Friday, March 15 marked the first time President Donald Trump utilized his right to veto a resolution.
The president enacted his veto in order to reject a bipartisan resolution that would have blocked his national emergency declaration. This declaration was, of course, issued to address the problems taking place primarily at the southern border.
“Today I am vetoing this resolution. Congress has the freedom to pass this resolution and I have the duty to veto it,” President Trump said.
The resolution Trump vetoed came to his desk after 12 Senate Republicans joined forces with Democrats to deny the administration the authority to take unilateral action at the border. Even though GOP and the White House tried hard to keep the Republican Party united, which would have killed the resolution, the measure did pass with a 59-41 vote. Trump immediately vowed to veto the measure, and followed through with that promise. Trump felt it was necessary for him to veto the resolution because it was what he termed “dangerous.’ He said it would have revoked border operations that had been put into place via the emergency declaration.
Trump made sure to thank the Republicans who stood strong with him against the resolution.
“I have to in particular thank Republicans, strong Republicans senators that were on our side and on the side of border security,” he said.
President Trump originally declared an emergency at the border earlier in the month. It was a move to counter the fact that Congress granted him only a fraction of the funding he requested to secure the southern border. By declaring a national emergency, President Trump was able to direct an additional $3.6 billion towards the construction of the border wall.
Some Republicans, as mentioned above, joined forces with those across the aisle and voted for the resolution to revoke the national emergency declaration. As one would expect, they don’t feel their vote against the emergency declaration means they are against a secure border. One of these Republicans was Senator Mitt Romney of Utah.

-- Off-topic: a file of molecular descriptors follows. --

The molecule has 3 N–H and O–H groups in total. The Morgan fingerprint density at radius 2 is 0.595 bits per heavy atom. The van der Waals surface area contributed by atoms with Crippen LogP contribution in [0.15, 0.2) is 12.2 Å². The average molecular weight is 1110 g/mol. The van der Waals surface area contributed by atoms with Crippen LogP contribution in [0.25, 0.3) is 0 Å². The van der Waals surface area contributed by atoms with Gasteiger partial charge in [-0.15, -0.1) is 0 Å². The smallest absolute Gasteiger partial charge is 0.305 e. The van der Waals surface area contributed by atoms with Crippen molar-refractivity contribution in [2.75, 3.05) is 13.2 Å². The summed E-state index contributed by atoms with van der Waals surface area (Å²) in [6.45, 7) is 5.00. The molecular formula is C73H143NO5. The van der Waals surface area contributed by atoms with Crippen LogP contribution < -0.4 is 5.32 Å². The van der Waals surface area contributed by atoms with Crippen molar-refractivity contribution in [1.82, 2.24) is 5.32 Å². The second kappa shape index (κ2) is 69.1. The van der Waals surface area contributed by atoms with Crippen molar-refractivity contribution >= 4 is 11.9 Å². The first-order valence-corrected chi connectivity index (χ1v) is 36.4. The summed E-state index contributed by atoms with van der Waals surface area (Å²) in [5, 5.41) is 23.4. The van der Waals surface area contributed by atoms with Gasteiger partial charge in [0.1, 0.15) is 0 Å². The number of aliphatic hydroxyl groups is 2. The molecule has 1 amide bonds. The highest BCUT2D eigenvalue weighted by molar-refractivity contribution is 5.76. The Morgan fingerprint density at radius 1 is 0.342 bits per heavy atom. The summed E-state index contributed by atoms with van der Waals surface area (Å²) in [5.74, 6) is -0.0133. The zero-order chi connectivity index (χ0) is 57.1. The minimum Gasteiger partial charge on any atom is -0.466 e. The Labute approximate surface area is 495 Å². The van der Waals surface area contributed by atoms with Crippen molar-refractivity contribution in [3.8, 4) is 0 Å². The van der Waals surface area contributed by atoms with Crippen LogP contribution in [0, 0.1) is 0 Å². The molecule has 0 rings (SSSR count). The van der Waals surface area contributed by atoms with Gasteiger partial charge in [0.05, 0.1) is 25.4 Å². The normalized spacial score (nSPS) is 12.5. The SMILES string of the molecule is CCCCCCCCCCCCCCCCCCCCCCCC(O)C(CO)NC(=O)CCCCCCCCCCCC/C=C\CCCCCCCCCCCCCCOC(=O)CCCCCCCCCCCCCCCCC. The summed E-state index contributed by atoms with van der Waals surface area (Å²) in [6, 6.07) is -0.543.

“This is a constitutional question, it’s a question of a balance of power that is core to our constitution,” Romney said. “This is not about the president or border security, in fact, I support border security, I support a barrier.”
Here are all the Republican senators who voted with Democrats to overturn the national emergency declaration:
- Mike Lee (Utah)
- Rob Portman (Ohio)
- Susan Collins (Maine)
- Lisa Murkowski (Alaska)
- Marco Rubio (Florida)
- Rand Paul (Kentucky)
- Lamar Alexander (Tennessee)
- Roger Wicker (Mississippi)
- Roy Blunt (Montana)
- Jerry Morgan (Kansas)
- Pat Toomey (Pennsylvania)
Although Republican Senator Thom Tillis from North Carolina originally determined to oppose the declaration, when the matter hit the Senate floor, he reversed course. He stood on the Senate floor and said he was “sympathetic” towards the President’s difficulty dealing with the crisis at the border. The senator had previously introduced a bill that would end all future emergency declarations after 30 days’ time. The idea was to give hesitant Republicans motivation to vote against the resolution. President Trump didn’t back the Lee legislation, though, leading Lee to come back on board with regard to the measure to rebuff Trump’s emergency declaration. Lee’s actions prove supporting the measure was a difficult choice for many Republicans to make.
In conclusion, although many critics claim President Trump is power hungry, the fact that this veto was the first of his administration proves exactly the opposite. For comparison’s sake, consider the fact that President Barack Obama used his power of veto 12 times, George W. Bush also employed his veto power 12 times, and Bill Clinton used his a whopping 37 times.
~ Patriotic Freedom Fighter